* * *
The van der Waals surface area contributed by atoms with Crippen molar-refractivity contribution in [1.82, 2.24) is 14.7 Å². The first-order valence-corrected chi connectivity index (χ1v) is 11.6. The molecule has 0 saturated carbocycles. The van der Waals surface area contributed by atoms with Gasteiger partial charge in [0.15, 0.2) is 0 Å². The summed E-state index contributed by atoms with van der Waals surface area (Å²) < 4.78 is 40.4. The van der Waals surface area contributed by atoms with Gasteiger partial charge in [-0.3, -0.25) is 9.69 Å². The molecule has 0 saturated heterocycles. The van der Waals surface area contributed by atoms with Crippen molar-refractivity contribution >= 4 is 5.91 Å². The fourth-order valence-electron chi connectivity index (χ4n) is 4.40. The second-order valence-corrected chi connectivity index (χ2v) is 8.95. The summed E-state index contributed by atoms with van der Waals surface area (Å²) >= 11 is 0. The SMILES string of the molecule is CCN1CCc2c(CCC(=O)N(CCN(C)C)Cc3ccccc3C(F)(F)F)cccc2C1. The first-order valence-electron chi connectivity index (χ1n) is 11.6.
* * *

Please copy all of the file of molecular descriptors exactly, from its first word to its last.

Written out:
The van der Waals surface area contributed by atoms with Crippen molar-refractivity contribution in [1.82, 2.24) is 14.7 Å². The first-order valence-corrected chi connectivity index (χ1v) is 11.6. The molecule has 0 saturated carbocycles. The van der Waals surface area contributed by atoms with Gasteiger partial charge in [0.15, 0.2) is 0 Å². The summed E-state index contributed by atoms with van der Waals surface area (Å²) < 4.78 is 40.4. The van der Waals surface area contributed by atoms with Gasteiger partial charge in [-0.3, -0.25) is 9.69 Å². The molecule has 0 saturated heterocycles. The van der Waals surface area contributed by atoms with Crippen molar-refractivity contribution >= 4 is 5.91 Å². The fourth-order valence-electron chi connectivity index (χ4n) is 4.40. The second-order valence-corrected chi connectivity index (χ2v) is 8.95. The summed E-state index contributed by atoms with van der Waals surface area (Å²) >= 11 is 0. The SMILES string of the molecule is CCN1CCc2c(CCC(=O)N(CCN(C)C)Cc3ccccc3C(F)(F)F)cccc2C1. The first-order valence-electron chi connectivity index (χ1n) is 11.6.